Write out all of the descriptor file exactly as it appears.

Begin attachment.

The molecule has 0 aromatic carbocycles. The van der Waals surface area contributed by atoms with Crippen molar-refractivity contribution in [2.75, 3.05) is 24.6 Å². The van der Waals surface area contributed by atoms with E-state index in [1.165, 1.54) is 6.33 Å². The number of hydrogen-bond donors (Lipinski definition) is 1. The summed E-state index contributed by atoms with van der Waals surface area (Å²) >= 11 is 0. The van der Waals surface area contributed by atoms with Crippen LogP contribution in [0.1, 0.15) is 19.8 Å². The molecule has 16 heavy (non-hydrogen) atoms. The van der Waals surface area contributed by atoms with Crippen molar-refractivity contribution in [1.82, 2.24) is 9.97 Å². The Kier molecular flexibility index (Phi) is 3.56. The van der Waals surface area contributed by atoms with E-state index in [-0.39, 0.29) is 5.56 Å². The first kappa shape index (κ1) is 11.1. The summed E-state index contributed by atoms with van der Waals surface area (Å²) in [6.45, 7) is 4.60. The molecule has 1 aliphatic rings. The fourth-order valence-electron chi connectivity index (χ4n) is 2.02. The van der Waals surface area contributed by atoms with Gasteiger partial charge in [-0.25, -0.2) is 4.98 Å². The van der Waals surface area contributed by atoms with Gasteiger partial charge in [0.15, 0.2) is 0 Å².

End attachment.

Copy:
The molecule has 0 aromatic carbocycles. The van der Waals surface area contributed by atoms with Crippen molar-refractivity contribution in [2.75, 3.05) is 24.6 Å². The van der Waals surface area contributed by atoms with E-state index in [1.165, 1.54) is 6.33 Å². The number of hydrogen-bond donors (Lipinski definition) is 1. The summed E-state index contributed by atoms with van der Waals surface area (Å²) >= 11 is 0. The van der Waals surface area contributed by atoms with Crippen LogP contribution in [0.1, 0.15) is 19.8 Å². The molecule has 16 heavy (non-hydrogen) atoms. The van der Waals surface area contributed by atoms with Crippen molar-refractivity contribution in [1.82, 2.24) is 9.97 Å². The Kier molecular flexibility index (Phi) is 3.56. The van der Waals surface area contributed by atoms with E-state index in [-0.39, 0.29) is 5.56 Å². The first kappa shape index (κ1) is 11.1. The summed E-state index contributed by atoms with van der Waals surface area (Å²) in [6.45, 7) is 4.60. The molecule has 1 aliphatic rings. The fourth-order valence-electron chi connectivity index (χ4n) is 2.02. The van der Waals surface area contributed by atoms with Gasteiger partial charge in [-0.25, -0.2) is 4.98 Å². The van der Waals surface area contributed by atoms with Gasteiger partial charge in [0.15, 0.2) is 0 Å².